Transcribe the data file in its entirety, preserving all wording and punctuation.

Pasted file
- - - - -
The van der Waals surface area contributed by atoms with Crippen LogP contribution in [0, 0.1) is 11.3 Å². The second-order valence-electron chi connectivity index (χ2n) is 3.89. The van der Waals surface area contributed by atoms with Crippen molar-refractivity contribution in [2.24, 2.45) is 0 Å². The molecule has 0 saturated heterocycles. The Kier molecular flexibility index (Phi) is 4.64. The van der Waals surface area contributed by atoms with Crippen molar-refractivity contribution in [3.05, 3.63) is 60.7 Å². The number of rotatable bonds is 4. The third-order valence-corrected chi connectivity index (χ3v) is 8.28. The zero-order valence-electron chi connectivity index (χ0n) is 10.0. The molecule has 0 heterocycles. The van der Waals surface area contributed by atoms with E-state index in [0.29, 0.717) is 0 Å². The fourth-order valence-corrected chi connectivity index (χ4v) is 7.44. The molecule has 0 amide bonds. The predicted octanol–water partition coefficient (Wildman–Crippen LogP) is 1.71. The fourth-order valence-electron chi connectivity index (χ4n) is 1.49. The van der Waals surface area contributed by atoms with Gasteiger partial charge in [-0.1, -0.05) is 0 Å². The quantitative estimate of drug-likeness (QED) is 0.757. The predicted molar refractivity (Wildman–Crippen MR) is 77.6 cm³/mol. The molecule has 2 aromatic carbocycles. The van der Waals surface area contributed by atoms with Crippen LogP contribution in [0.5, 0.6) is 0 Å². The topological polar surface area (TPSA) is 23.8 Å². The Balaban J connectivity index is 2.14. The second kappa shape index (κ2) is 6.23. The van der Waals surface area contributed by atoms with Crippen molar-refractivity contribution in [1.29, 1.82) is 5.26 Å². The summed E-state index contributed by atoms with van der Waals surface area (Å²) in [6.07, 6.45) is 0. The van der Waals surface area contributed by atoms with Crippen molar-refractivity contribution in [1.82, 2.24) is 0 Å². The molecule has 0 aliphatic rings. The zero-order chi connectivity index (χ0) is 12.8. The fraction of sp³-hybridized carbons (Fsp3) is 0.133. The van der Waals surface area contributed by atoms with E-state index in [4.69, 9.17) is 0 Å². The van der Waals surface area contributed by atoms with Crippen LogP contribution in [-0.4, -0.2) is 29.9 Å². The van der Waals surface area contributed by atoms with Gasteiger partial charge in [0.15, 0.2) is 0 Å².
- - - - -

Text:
The van der Waals surface area contributed by atoms with Crippen LogP contribution in [0, 0.1) is 11.3 Å². The second-order valence-electron chi connectivity index (χ2n) is 3.89. The van der Waals surface area contributed by atoms with Crippen molar-refractivity contribution in [2.24, 2.45) is 0 Å². The molecule has 0 saturated heterocycles. The Kier molecular flexibility index (Phi) is 4.64. The van der Waals surface area contributed by atoms with Crippen molar-refractivity contribution in [3.05, 3.63) is 60.7 Å². The number of rotatable bonds is 4. The third-order valence-corrected chi connectivity index (χ3v) is 8.28. The zero-order valence-electron chi connectivity index (χ0n) is 10.0. The molecule has 0 heterocycles. The van der Waals surface area contributed by atoms with E-state index in [0.29, 0.717) is 0 Å². The fourth-order valence-corrected chi connectivity index (χ4v) is 7.44. The molecule has 0 amide bonds. The predicted octanol–water partition coefficient (Wildman–Crippen LogP) is 1.71. The fourth-order valence-electron chi connectivity index (χ4n) is 1.49. The van der Waals surface area contributed by atoms with Gasteiger partial charge in [-0.1, -0.05) is 0 Å². The quantitative estimate of drug-likeness (QED) is 0.757. The predicted molar refractivity (Wildman–Crippen MR) is 77.6 cm³/mol. The molecule has 2 aromatic carbocycles. The van der Waals surface area contributed by atoms with Crippen LogP contribution in [0.5, 0.6) is 0 Å². The topological polar surface area (TPSA) is 23.8 Å². The Balaban J connectivity index is 2.14. The second kappa shape index (κ2) is 6.23. The van der Waals surface area contributed by atoms with Crippen molar-refractivity contribution in [1.29, 1.82) is 5.26 Å². The summed E-state index contributed by atoms with van der Waals surface area (Å²) in [6.07, 6.45) is 0. The van der Waals surface area contributed by atoms with Crippen molar-refractivity contribution in [1.82, 2.24) is 0 Å². The molecule has 0 aliphatic rings. The zero-order chi connectivity index (χ0) is 12.8. The fraction of sp³-hybridized carbons (Fsp3) is 0.133. The van der Waals surface area contributed by atoms with E-state index in [4.69, 9.17) is 0 Å². The van der Waals surface area contributed by atoms with Crippen LogP contribution in [-0.4, -0.2) is 29.9 Å². The van der Waals surface area contributed by atoms with Gasteiger partial charge in [0.15, 0.2) is 0 Å².